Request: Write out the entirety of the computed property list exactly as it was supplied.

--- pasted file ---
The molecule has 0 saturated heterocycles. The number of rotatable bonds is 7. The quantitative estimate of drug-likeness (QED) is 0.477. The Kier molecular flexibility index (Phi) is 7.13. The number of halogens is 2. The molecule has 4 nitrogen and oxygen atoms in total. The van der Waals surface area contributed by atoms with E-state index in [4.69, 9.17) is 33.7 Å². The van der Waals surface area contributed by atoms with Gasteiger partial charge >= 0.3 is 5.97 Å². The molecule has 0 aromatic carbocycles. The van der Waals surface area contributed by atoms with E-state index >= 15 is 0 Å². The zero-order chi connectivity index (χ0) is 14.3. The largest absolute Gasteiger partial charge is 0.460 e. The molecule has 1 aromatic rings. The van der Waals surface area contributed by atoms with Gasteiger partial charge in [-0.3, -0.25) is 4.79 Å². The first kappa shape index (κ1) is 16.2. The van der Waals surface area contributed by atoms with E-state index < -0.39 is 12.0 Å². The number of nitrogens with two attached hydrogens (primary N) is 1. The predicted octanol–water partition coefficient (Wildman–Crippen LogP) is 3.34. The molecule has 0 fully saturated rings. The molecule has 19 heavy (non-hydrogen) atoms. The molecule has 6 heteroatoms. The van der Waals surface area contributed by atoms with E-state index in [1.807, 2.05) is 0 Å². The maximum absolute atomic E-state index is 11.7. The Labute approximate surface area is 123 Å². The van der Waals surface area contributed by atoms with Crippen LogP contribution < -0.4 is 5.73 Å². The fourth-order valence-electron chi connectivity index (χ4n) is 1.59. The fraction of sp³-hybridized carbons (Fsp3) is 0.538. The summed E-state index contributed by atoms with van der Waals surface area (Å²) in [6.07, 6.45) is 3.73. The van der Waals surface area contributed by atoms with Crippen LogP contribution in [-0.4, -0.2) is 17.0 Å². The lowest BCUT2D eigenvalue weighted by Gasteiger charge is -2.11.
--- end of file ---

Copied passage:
The molecule has 0 saturated heterocycles. The number of rotatable bonds is 7. The quantitative estimate of drug-likeness (QED) is 0.477. The Kier molecular flexibility index (Phi) is 7.13. The number of halogens is 2. The molecule has 4 nitrogen and oxygen atoms in total. The van der Waals surface area contributed by atoms with E-state index in [4.69, 9.17) is 33.7 Å². The van der Waals surface area contributed by atoms with Gasteiger partial charge >= 0.3 is 5.97 Å². The molecule has 0 aromatic carbocycles. The van der Waals surface area contributed by atoms with E-state index >= 15 is 0 Å². The zero-order chi connectivity index (χ0) is 14.3. The largest absolute Gasteiger partial charge is 0.460 e. The molecule has 1 aromatic rings. The van der Waals surface area contributed by atoms with Gasteiger partial charge in [-0.3, -0.25) is 4.79 Å². The first kappa shape index (κ1) is 16.2. The van der Waals surface area contributed by atoms with E-state index < -0.39 is 12.0 Å². The number of nitrogens with two attached hydrogens (primary N) is 1. The predicted octanol–water partition coefficient (Wildman–Crippen LogP) is 3.34. The molecule has 0 fully saturated rings. The molecule has 19 heavy (non-hydrogen) atoms. The molecule has 6 heteroatoms. The van der Waals surface area contributed by atoms with E-state index in [1.807, 2.05) is 0 Å². The maximum absolute atomic E-state index is 11.7. The Labute approximate surface area is 123 Å². The van der Waals surface area contributed by atoms with Crippen LogP contribution < -0.4 is 5.73 Å². The fourth-order valence-electron chi connectivity index (χ4n) is 1.59. The fraction of sp³-hybridized carbons (Fsp3) is 0.538. The summed E-state index contributed by atoms with van der Waals surface area (Å²) in [6.07, 6.45) is 3.73. The van der Waals surface area contributed by atoms with Crippen LogP contribution in [-0.4, -0.2) is 17.0 Å². The lowest BCUT2D eigenvalue weighted by Gasteiger charge is -2.11.